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  • Phil Reed
  • Mon January 15 2018
  • Posted Jan 15, 2018

Elaine Jacobson says her Sunday walk through Grant Wood Trail was interrupted by a border collie. She says a woman was walking the collie and another dog without a leash.

Jacobson explains, "And then that one (border collie) attacked, and I was trying to get away, and I was backing up and the black and white dog got away from her and attacked me also."

She doesn't know how many times the dogs bit her, but she has marks all over her lower body. She says, "I kind of worry about my legs, because I think that one incision may have hit a vein."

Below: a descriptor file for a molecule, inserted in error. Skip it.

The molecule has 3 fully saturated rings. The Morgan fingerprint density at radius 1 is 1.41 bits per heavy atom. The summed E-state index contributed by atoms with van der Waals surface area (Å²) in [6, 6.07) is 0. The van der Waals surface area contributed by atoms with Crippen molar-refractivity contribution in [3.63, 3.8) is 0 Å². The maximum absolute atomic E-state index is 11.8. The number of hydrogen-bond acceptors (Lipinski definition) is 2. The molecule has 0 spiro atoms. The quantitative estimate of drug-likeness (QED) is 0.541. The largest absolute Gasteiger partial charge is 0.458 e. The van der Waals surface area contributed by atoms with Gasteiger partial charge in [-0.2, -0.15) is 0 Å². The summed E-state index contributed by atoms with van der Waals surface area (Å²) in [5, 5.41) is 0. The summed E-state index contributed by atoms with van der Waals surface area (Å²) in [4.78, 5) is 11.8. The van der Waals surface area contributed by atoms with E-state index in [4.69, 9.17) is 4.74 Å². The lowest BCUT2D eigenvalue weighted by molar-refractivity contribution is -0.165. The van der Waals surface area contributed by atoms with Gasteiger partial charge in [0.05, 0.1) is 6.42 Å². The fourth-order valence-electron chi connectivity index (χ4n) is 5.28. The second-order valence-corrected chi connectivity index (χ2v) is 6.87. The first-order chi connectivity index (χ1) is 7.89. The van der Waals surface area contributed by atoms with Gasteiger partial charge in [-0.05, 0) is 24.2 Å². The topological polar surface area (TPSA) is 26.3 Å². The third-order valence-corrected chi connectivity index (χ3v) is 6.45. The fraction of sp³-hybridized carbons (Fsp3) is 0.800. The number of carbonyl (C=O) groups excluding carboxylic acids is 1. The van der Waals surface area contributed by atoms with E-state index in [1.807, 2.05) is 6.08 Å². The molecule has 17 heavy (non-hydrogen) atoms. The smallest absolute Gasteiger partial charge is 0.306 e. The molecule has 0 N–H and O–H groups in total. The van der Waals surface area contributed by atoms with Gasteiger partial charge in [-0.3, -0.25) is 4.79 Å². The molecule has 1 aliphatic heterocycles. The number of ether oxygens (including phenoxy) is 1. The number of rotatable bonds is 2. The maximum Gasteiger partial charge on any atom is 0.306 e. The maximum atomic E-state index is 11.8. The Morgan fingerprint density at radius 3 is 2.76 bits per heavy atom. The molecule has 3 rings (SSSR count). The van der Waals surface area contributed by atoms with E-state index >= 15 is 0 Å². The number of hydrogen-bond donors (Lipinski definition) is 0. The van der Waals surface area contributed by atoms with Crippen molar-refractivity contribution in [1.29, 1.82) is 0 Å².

Jacobson got tetanus and rabies shots on Sunday. The dogs' owner promised to stop by her home with the medical records, but never showed up.

Jacobson says, "As sincere as this lady seemed to me, I really felt she would stop at the house and give me all the information I needed."

Workers with the Cedar Valley Humane Society recommends documenting everything from an animal bite after it happens, and going to a doctor even if it doesn't seem serious.

Director of Development and Community Outreach Preston Moore says, "An animal bite can transmit any sort of bacteria into your system. That's typically where a lot of complications come from, not necessarily from the bite itself."

Jacobson hopes the person will come by with the medical records. She wants to know if their vaccinations are updated, and if she needs to see more treatment.

She says, "I just really, really want this lady to come forward, and don't let it happen to someone else."


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